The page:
On 15 December 2020, the European Commission published its Digital Services Act (‘DSA’), text available here, and its Digital Markets Act (‘DMA’), text available here. Together, the two Acts will shape how online platforms, content and competition are regulated in Europe. The proposals seek to better protect users of digital services and their fundamental rights online, and to facilitate competition in digital markets by ensuring they are fairer and more open.
Digital Services Act
The DSA marks the first major update to digital content moderation since the eCommerce Directive in 2000. Impetus behind the update comes largely from concern over the trade and exchange of illegal goods, services and content online, along with concern over the misuse of algorithmic systems to spread disinformation and for other harmful purposes. The rules target online intermediaries and platforms (for example, online marketplaces, social networks, content-sharing platforms, app stores) and obligations are graduated according to the role, size and impact of the service provider in the online ecosystem.
All intermediaries offering their services in the single market, regardless of whether they are established in the EU or not, will have to comply with the new rules which include the following:
1. Measures to counter illegal goods, services or content online (such as mechanisms for users to flag this type of content and due diligence obligations for platforms);
2. New obligations on the traceability of business users in online marketplaces to help identify sellers of illegal goods;
3. Safeguards for users such as the ability to challenge content moderation decisions;
4. New transparency measures around online advertising and the use of algorithms;
5. New obligations on very large platforms to prevent the misuse of their systems; and
6. Access for researchers to key data of the largest platforms to help understand how online risks evolve.
Very large platforms reaching more than 10% of the 450 million consumers in Europe will also be subject to enhanced supervision and enforcement by the Commission.
Digital Markets Act
The DMA targets a specific set of large online platforms acting as ‘gatekeepers’ in digital markets. Certain criteria must be met for a platform to qualify as a ‘gatekeeper’, namely, it must have a significant impact on the internal market, a strong intermediation position (i.e. it links a large user base to a large number of businesses), and has an entrenched position in the market. This means it will likely only apply to platforms like search engines, social networks or online intermediation services.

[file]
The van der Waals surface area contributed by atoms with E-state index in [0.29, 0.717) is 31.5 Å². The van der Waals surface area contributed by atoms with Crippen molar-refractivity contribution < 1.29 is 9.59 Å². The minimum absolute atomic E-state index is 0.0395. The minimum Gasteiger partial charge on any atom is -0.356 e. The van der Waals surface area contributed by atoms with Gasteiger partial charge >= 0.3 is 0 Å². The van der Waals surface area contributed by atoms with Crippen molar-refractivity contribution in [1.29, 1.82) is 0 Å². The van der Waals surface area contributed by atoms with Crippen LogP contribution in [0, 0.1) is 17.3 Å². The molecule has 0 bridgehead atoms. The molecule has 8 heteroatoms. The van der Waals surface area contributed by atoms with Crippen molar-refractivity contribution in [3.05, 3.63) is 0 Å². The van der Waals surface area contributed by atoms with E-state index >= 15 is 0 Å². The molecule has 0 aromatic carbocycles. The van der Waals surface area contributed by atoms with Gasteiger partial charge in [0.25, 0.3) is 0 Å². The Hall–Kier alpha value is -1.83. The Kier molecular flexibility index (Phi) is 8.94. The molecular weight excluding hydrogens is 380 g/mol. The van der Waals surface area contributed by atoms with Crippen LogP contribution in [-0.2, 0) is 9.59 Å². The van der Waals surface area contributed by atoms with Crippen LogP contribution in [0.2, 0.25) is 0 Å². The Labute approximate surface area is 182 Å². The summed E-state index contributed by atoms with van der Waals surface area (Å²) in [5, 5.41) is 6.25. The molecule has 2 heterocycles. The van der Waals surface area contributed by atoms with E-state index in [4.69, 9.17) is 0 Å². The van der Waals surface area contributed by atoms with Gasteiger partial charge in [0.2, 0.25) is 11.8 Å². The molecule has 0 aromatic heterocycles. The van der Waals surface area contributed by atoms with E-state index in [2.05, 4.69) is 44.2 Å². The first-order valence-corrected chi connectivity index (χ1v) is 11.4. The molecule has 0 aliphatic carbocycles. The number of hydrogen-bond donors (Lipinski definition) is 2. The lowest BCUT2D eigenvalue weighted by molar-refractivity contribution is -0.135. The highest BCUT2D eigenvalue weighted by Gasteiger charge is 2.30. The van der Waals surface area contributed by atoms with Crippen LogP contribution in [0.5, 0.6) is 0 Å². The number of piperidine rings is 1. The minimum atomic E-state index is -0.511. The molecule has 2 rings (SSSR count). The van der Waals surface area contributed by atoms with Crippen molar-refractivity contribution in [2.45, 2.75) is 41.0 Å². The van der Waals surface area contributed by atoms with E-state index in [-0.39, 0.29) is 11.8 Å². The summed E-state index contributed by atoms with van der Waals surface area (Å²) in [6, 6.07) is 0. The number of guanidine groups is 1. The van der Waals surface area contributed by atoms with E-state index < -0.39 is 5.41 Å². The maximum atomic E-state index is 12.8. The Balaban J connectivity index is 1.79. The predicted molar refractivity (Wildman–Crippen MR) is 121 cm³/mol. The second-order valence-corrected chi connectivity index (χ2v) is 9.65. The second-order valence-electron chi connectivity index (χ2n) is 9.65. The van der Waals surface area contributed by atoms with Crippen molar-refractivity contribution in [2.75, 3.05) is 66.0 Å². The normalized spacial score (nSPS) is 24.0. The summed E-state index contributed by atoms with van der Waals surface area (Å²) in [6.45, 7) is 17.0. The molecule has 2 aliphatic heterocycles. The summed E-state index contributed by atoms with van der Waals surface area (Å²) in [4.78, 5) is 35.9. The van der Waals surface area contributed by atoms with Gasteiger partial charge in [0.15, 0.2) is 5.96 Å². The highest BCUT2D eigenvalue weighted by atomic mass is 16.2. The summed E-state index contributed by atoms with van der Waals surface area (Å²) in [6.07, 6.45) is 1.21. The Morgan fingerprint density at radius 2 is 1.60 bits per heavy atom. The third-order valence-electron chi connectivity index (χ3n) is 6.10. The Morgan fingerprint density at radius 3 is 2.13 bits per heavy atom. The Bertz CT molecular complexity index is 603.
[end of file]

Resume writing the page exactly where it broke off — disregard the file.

The measures introduced by the DMA are largely aimed at creating a more competitive online environment, and include:
- Prohibiting anti-competitive practices, such as preventing users from un-installing any pre-installed software or apps, treating services/products offered by third parties on the gatekeeper’s platform less favourably in rankings, or preventing users from linking to businesses outside of the gatekeeper’s platform.
- Requiring gatekeepers to put in place pro-competition measures, such as allowing third parties’ software to function and interoperate with their own services, allowing their business users to access data that they generate in using the gatekeeper’s platform, and allowing their business users to promote offers and conclude contracts with customers outside of the gatekeeper’s platform.
Sanctions for non-compliance could include fines of up to 10% of worldwide annual turnover and periodic penalty payments of up to 5% of average daily turnover.
Following this proposal by the European Commission, the European Parliament and Council will start working on their own positions regarding the DSA and DMA. Once adopted, the Acts will become directly applicable across the EU.
It is interesting that the measures under the DSA and DMA align with regulatory developments in the United Kingdom. On 27 November 2020, the UK government committed to introducing a new pro-competition regulatory regime for digital markets (see our separate post on this here) with consultation on proposals scheduled for early 2021. Although it is too early to say exactly what the similarities will be, recognition by the UK government that certain online platforms with substantial and enduring market power have ‘Strategic Market Status’ seems similar to the ‘gatekeeper’ concept under the DMA.
What is certain, therefore, is that the next few years will see significant changes in European regulation of digital markets and their participants.
"The fundamental point here is that the market should serve us as consumers and that we want technology that we can truly trust." Margrethe Vestager, European Commission executive vice-president